Irish gifting platform &Open has raised $7.2 million (€5.9 million) in investment from backers including some of the biggest names in Irish tech.
First Round Capital, a San Francisco-based venture capital firm that previously provided seed-stage funding for well-known companies such as Blue Apron, Roblox and Uber, co-led the "super-seed" financing with LocalGlobe, whose portfolio includes Zego, Linguimi Zencargo and Irish-founded companies Hometree, Sugru and Pointy.
Other participants include PCH founder Liam Casey, Intercom co-founder Des Traynor and Brian Caulfield, a venture partner at Draper Esprit who also formerly co-founded Exceptis Technologies and Similarity Systems. Dublin-based Tribal.vc also participated as did Andrew Robb, former chief operating officer at listed fashion retail platform FarFetch.
&Open has developed a gifting platform that makes it easier for brands to send carefully-selected gifts to customers to boost loyalty and engagement.
The company was founded in 2017 by Ciara Flood, formerly a buyer at Net-a-Porter and Brown Thomas, and Jonathan and Mark Legge, who together previously established the high-end gift and homeware venture Makers & Brothers.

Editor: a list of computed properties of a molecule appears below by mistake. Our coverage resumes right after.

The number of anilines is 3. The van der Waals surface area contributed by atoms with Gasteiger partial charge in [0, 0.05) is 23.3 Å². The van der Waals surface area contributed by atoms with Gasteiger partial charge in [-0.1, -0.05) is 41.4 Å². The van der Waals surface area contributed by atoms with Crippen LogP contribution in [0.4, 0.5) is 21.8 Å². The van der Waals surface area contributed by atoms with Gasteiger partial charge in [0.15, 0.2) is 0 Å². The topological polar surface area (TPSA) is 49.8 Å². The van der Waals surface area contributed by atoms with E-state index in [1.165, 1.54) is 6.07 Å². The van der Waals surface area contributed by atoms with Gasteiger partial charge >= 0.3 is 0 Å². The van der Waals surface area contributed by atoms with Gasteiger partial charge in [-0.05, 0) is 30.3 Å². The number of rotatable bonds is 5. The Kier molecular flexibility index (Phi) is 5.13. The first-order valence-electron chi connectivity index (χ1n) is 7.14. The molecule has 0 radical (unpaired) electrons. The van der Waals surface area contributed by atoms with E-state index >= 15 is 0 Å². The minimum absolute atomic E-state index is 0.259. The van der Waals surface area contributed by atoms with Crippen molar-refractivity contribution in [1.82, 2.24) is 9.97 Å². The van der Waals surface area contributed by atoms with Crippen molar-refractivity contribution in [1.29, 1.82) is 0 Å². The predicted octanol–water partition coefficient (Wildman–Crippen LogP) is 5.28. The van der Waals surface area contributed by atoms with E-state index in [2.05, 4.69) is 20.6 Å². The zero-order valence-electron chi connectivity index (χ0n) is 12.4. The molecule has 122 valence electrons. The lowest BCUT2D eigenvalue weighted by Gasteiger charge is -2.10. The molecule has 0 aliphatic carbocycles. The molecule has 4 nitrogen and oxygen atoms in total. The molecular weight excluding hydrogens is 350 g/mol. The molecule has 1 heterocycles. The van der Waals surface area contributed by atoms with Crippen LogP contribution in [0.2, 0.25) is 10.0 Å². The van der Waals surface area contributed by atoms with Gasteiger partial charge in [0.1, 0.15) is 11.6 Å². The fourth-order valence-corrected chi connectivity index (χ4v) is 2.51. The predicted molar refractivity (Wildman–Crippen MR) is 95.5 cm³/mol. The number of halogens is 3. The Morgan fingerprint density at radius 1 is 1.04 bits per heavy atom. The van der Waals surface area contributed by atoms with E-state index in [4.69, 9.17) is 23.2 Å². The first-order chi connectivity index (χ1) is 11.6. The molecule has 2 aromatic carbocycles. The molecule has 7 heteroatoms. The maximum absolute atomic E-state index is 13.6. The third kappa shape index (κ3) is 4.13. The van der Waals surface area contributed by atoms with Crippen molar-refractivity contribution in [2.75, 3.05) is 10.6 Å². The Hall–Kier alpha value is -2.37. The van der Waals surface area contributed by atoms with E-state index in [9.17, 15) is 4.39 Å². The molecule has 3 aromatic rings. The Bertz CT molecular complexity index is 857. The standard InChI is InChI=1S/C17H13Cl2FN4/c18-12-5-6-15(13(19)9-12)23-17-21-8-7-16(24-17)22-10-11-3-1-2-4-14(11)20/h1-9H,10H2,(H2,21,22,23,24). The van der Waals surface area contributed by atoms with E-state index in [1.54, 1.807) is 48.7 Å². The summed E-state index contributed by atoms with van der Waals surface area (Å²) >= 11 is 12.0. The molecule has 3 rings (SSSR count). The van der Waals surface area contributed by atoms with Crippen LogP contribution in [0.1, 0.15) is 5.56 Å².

It works directly with brands to curate high-quality, design-led and responsibly-sourced gifts for customers and campaigns, from beeswax candles to luxury skincare, a subscription or even a charity donation.
&Open currently delivers more than 3,500 gifts a week for clients that include Airbnb, Spotify and Peloton.
The start-up, which has been bootstrapped up until now, is to use the new financing to double headcount and further develop the platform.
&Open, which saw client revenues jump 246 per cent during the second half of 2020, said it was offered seven term sheets from investors who wanted to back the company.
"Once we got into our stride we were like we're definitely going to be able to find the money so that wasn't the issue. We wanted to find someone that we wanted to work with and First Capital fit that bill giving its experience helping companies like Uber get going," said Jonathan Legge, the company's chief executive.
Overall, the corporate gifting market is valued at about $125 billion, according to Forbes. However, Mr Legge added that it had become depersonalised.
“Gifting is as old as time but it has been dragged into a quagmire of corporate culture and spreadsheets and become hyper transactional. We’re looking to make it joyful again to send gifts and memorable for those that receive them,” he said.
Ms Flood, the company’s chief strategy officer said that clients report that customer referrals typically increase by a third after using the platform.
“We feel very confident about the business and its potential because we’re in a space that hasn’t got a standout leader yet so there is everything to play for,” she said.
“The feedback we’ve got from our clients tells us that are very much in a place where we could become the market leader,” Ms Flood added.